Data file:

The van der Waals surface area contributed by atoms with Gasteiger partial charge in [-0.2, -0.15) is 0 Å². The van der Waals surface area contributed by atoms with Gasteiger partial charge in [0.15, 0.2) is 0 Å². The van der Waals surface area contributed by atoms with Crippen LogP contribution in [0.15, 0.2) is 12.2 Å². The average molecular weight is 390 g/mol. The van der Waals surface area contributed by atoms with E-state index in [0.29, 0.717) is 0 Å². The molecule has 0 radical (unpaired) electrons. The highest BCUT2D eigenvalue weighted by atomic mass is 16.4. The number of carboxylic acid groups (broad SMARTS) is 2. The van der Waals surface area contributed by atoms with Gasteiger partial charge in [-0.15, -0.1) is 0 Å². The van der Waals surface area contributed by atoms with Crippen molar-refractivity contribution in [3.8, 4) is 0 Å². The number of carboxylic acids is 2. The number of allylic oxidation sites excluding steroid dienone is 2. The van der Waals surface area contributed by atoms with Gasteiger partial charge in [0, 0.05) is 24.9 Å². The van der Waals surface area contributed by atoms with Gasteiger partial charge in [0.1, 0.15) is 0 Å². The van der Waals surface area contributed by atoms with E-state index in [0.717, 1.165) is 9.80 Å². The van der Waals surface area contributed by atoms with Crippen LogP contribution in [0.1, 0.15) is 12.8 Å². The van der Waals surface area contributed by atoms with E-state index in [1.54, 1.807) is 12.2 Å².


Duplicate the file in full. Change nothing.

The van der Waals surface area contributed by atoms with Gasteiger partial charge in [-0.2, -0.15) is 0 Å². The van der Waals surface area contributed by atoms with Gasteiger partial charge in [0.15, 0.2) is 0 Å². The van der Waals surface area contributed by atoms with Crippen LogP contribution in [0.15, 0.2) is 12.2 Å². The average molecular weight is 390 g/mol. The van der Waals surface area contributed by atoms with E-state index in [0.29, 0.717) is 0 Å². The molecule has 0 radical (unpaired) electrons. The highest BCUT2D eigenvalue weighted by atomic mass is 16.4. The number of carboxylic acid groups (broad SMARTS) is 2. The van der Waals surface area contributed by atoms with Gasteiger partial charge in [-0.15, -0.1) is 0 Å². The van der Waals surface area contributed by atoms with Crippen molar-refractivity contribution in [3.8, 4) is 0 Å². The number of carboxylic acids is 2. The number of allylic oxidation sites excluding steroid dienone is 2. The van der Waals surface area contributed by atoms with Gasteiger partial charge in [0, 0.05) is 24.9 Å². The van der Waals surface area contributed by atoms with Gasteiger partial charge in [0.1, 0.15) is 0 Å². The van der Waals surface area contributed by atoms with E-state index in [0.717, 1.165) is 9.80 Å². The van der Waals surface area contributed by atoms with Crippen LogP contribution in [0.1, 0.15) is 12.8 Å². The van der Waals surface area contributed by atoms with E-state index in [1.54, 1.807) is 12.2 Å².